Structural Walls: When soil is unstable under static conditions, a structural wall is required to support the soil permanently. SDOT accepts both the standard and non-standard structural wall types. For proposed structures that are non-standard and lack the long-term performance history, pre-approval of the concept is required before design work should proceed.

An example of a non-standard wall is structural soil (geoweb soil wrap) wall. This wall system may be designed where no utilities or excavations would be anticipated. Permission to use these types of walls is rare, due to future utility uses and the no-dig zone space required for the soil mass.

Proposed City-owned and maintained structures require the approval of the Roadway Structures group of the Department of Transportation.

General Requirements:

  1. If a retaining wall is not designed to resist hydrostatic pressure, install a 6-inch diameter subsurface drain and 3-inch diameter PVC weep holes spaced 12 feet apart. The weep hole shall be placed 6 inches above the finished grade at the toe of the wall, per City of Seattle Standard Plans. The subsurface drain shall be tied into the City drain systems, as approved by SPU. Refer to the Standard Plans for weep hole detailing.
  2. If a retaining wall is designed on top of an existing retaining wall, the new retaining wall should be designed with the assumption that the lower wall is not contributing to the lateral support to the slope below the newly designed retaining wall unless approved by Roadway Structures. Similarly, if the wall is designed at the toe of a slope below an existing retaining wall, the toe wall shall include the surcharge of the existing wall unless approved by Roadway Structures.  (See Standard Plans 800 and 801)
  3. Wall details that are water and debris traps should be avoided.
  4. Pedestrian guardrail openings shall not exceed 4 inches wide and the general layout shall discourage climbing activity.
  5. Private and public retaining walls shall not be built integrally. Total structural isolation is required for adjacent walls.
  6. Concrete walls that are prone to graffiti shall be coated with a moisture barrier and anti-graffiti paint.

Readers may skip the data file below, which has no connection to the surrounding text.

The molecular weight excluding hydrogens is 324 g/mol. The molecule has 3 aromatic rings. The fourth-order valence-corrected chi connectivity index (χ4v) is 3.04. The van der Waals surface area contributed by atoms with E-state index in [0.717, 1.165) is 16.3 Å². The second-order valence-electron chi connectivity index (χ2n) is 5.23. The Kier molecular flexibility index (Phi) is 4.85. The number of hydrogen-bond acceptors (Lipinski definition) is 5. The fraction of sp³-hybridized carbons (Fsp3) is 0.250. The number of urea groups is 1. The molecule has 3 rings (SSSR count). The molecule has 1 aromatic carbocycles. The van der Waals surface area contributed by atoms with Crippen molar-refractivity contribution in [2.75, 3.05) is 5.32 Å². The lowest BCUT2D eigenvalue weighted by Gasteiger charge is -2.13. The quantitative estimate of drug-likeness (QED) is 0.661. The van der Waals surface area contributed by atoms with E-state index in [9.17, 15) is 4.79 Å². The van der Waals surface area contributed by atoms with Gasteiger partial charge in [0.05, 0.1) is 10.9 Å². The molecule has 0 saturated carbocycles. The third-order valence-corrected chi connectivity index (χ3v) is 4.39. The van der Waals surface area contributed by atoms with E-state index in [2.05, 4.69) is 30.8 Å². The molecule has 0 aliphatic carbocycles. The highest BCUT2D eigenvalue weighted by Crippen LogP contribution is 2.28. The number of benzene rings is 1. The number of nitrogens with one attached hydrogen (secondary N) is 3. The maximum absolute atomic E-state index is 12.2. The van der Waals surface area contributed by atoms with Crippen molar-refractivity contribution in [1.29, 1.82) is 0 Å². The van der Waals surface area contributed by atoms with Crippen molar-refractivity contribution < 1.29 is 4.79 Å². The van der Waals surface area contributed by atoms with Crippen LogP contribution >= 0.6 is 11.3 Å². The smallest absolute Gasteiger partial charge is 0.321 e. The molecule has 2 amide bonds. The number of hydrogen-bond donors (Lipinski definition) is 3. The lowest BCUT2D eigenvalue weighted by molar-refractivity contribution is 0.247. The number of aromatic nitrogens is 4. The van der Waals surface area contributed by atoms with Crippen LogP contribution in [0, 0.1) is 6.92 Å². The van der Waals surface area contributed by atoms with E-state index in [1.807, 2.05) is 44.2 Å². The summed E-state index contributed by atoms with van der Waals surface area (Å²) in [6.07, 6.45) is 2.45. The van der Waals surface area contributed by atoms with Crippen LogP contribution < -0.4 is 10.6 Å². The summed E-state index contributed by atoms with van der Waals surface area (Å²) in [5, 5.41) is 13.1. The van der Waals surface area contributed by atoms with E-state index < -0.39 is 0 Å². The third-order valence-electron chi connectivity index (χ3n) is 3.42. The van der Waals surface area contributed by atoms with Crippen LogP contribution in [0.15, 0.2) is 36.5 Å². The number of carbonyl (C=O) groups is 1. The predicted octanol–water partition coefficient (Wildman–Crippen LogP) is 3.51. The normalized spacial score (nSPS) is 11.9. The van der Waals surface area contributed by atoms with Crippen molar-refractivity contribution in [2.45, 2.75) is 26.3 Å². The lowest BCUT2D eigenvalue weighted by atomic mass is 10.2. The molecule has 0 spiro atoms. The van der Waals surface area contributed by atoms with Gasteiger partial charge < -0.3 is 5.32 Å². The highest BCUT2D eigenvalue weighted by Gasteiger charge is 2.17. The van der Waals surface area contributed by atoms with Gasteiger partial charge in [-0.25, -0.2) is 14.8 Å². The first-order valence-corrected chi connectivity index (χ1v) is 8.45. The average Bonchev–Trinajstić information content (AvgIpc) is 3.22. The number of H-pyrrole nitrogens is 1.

Types of Structures Common to the City:

Reinforced Concrete Cantilevered Retaining Walls: Standard WSDOT cantilever reinforced concrete retaining wall design is acceptable. For walls longer than 30 feet, those must have expansion joints at a maximum of 24 foot spacing.

Soldier pile walls: Soldier pile walls are applicable when the soil types are unsuitable for other wall systems and where the right-of-way is unavailable for a standard cantilever retaining wall. This wall system shall have a reinforced concrete face and may be constructed with shotcrete or cast-in-place methods. Precast concrete panels are also acceptable on case by case basis. Timber laggings are not considers as a permanent structure. Weep holes and drainage shall be provided behind the wall. Unless enclosed by structural concrete, steel wide-flange piles should be coated with zinc rich primer and coals tar epoxy per City standard Specifications from the top of the wall to a minimum of 2 feet below the bottom of the lowest lagging.

Stairways: Stairways in public right-of-way shall be designed according to Seattle Standard Plans 440a and 440b. Alterations to existing stairways that directly serve a City of Seattle public facility require a review of feasibility to provide an accessible vertical access or an alternate accessible route if one does not already exist. Pedestrian lighting shall be provided for stairways. Consider the incorporation of runnels to accommodate people walking with bicycles.